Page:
Emma’s passion is for research examining the perceptions and benefits of the natural environment, particularly those relating to restoration, wellbeing and health. Emma’s research has included an in-depth examination of what people perceive to be natural in the environment around them, unpicking the concept of naturalness and encouraging researchers to think beyond a natural-urban dichotomy. Other research has examined the psychological benefits of green roofs, helping to open up a new direction of study for those seeking to bring this form of greenery into the urban environment. Emma is also a qualified garden designer and examines the benefits of gardens to wellbeing, as well as the effects of certain design elements on preference and restoration.
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In the media
When travelling through a new environment people can and do make very quick judgements about the local conditions. This paper explores the idea that such judgements are affected by the travel mode they use. We hypothesise that drivers generate a more superficial impression of the things they observe than those who walk because they are exposed to less information. This prediction is based on social psychological research that demonstrates that information that becomes available in “thin slices” affects superficial judgements. A survey study (n = 644) demonstrated that perceptions of a less affluent area are indeed negatively related to more driving and positively related to more walking, but only for those who do not live there. Perceptions of a neighbouring affluent area are positively related to more driving. Two experimental studies (n = 245 and n = 91) demonstrated that explicit (but not implicit) attitudes towards a group of young people in an ambiguous social situation are more negative when they are viewed from the perspective of a car user in particular in relation to a pedestrian perspective. These findings suggest that mode use may affect communities by influencing social judgements.
Recently there has been a surge in the number of green roofs and façades (vegetation on the roofs & walls of a building) installed in the UK, with advocation of their use by policy-makers and claims that they are aesthetically pleasing and promote restoration. But these claims rely on generalisations from different landscapes, raising concerns about validity. The present study examined whether houses with vegetation would be more preferred than those without, be perceived as more beautiful and restorative, and have a more positive affective quality. Differences between types of building-integrated vegetation were also examined. Two studies were conducted: an online survey in which participants (N = 188) rated photographs of houses with and without vegetation on each of these measures, and interviews (N = 8) which examined preference and installation concerns. Results showed that houses with (some types of) building-integrated vegetation were significantly more preferred, beautiful, restorative, and had a more positive affective quality than those without. The ivy façade and meadow roof rated highest on each. These findings are consistent with other areas of landscape research and the claims of those in the industry, and suggest that building-integrated vegetation would be a valuable addition to the urban environment.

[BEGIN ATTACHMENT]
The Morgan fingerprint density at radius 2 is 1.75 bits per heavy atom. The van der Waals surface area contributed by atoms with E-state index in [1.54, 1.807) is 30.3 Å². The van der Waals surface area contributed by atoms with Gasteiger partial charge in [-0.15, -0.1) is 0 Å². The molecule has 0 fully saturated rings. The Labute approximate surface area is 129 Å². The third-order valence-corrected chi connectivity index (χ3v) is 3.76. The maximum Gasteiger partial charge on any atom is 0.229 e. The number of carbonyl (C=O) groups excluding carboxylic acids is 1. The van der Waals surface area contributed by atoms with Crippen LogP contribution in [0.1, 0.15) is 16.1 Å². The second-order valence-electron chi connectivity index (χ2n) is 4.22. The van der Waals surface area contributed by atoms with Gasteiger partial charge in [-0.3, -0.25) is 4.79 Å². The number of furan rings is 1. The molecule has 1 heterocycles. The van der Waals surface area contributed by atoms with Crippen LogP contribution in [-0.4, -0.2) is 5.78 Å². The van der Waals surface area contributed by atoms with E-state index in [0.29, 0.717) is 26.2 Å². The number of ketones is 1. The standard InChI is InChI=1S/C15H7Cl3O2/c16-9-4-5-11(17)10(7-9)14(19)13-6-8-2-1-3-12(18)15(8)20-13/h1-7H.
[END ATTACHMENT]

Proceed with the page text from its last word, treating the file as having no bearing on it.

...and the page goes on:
With ever-increasing concerns about the consequences of climate change, households are an important focus for change. There is increasing pressure on households to change lifestyles and adopt behaviours that require less energy and natural resources. At the same time, retailers and producers of consumer goods aim to persuade people to consume more through commercial advertisements. Social science research examining sustainable behaviours often fails to examine the relative influence of both environmental concern and materialism simultaneously. Moreover, most of this research focuses on explaining or promoting behaviours with pro-environmental intent, thereby ignoring many consumer behaviours that may have a significant environmental impact. This article aims to address some of these shortcomings by examining the relationships between materialistic and environmental values and different consumer behaviours. Survey data from 194 individuals from 99 households were analysed. The findings show that quite a number of people express both relatively high levels of environmental concern and relatively high levels of materialism simultaneously. Moreover, materialism and environmental concern appear to be related to different types of behaviours. This raises important questions for the promotion of sustainable lifestyles, which may need to address not only environmental concerns but also materialistic concerns.